Hi! I love monarch butterflies. I have raised almost 500 of them. Here are some cool things I noticed about the life cycle of one monarch that I named Tiny.
ð Tinyâs egg was about the size of a pinhead.
ð After hatching, it took Tiny seven hours to eat his egg.
ð When it was time to turn into a chrysalis, Tiny first made a "button." A button is like sticky hair that keeps the chrysalis stuck to where its built.
ð Next, Tiny held onto the button and hung down in a "J" shape. Then he wiggled out of his skin. Under the skin, Tiny was shiny and emerald green. What was weird was the emerald green chrysalis was Tiny.
ð Tiny emerged, head first. His wings were very small and crinkled, and his body was enormous. He hung upside down and dripped. Tinyâs body grew smaller, while his wings grew bigger.
ð Tiny turned out to be a female because she had no
perfume pocket. Only male monarchs have a perfume pocket, which is a black
spot on the lower part of the bottom wing.
The second graders at The Blake School study the life
cycle of butterflies. They used KidPix to create the metamorphosis of a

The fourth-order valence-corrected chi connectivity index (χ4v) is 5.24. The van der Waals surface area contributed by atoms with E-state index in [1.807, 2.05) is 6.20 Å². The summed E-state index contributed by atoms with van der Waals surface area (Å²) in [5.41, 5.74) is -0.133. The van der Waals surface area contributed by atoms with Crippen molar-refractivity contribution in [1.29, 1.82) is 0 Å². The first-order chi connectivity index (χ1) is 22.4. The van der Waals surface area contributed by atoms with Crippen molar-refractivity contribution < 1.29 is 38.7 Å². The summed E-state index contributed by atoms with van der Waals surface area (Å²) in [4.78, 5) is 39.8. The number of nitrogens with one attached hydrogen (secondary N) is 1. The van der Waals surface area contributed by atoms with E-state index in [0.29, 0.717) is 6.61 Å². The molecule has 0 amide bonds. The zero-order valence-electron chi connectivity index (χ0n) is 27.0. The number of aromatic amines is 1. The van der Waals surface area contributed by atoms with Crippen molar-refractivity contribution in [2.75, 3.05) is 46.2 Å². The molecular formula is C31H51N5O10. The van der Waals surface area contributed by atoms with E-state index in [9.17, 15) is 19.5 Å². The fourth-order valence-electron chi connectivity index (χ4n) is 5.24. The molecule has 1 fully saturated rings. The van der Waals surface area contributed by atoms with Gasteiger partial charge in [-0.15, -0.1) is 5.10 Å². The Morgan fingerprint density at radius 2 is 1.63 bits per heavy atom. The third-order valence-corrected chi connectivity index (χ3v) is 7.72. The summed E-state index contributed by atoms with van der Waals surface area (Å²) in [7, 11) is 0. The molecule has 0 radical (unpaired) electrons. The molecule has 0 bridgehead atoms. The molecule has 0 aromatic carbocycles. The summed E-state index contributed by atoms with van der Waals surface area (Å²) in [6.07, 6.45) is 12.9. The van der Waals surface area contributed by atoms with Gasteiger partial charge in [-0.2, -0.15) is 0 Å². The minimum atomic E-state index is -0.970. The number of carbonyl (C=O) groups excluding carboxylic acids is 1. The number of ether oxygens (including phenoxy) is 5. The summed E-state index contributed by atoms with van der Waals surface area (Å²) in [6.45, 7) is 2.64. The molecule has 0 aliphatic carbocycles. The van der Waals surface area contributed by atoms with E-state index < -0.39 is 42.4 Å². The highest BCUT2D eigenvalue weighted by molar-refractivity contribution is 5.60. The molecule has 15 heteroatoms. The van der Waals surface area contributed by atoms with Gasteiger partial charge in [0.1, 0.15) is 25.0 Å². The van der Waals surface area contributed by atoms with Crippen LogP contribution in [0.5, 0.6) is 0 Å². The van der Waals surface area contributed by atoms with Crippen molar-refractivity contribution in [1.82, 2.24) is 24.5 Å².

butterfly through the stages of egg, larva, pupa and adult. Using
KidPix Slide Show they then took their illustrations and created an animated this kind of video showing this metamorphosis in QuickTime. The Blake school has campuses in Minneapolis, Hopkins, and Wayzata Minnesota.
You can order Monarch butterflies and milkweed seeds from The Milkweed Cafe.
People east of the Rocky Mountains can order monarch
c/o O.R. Taylor
Department of Entomology, Haworth Hall
University of Kansas
Lawrence, Kansas 66045 USA
1-888-TAGGING or 1-785-864-4441; firstname.lastname@example.org
Or go online to www.MonarchWatch.org.
(If you live west of the Rocky Mountains or in Canada,
Monarch Watch can direct you to similar programs in your area.)
Photo courtesy of Laura Hansen at Iowa State University.
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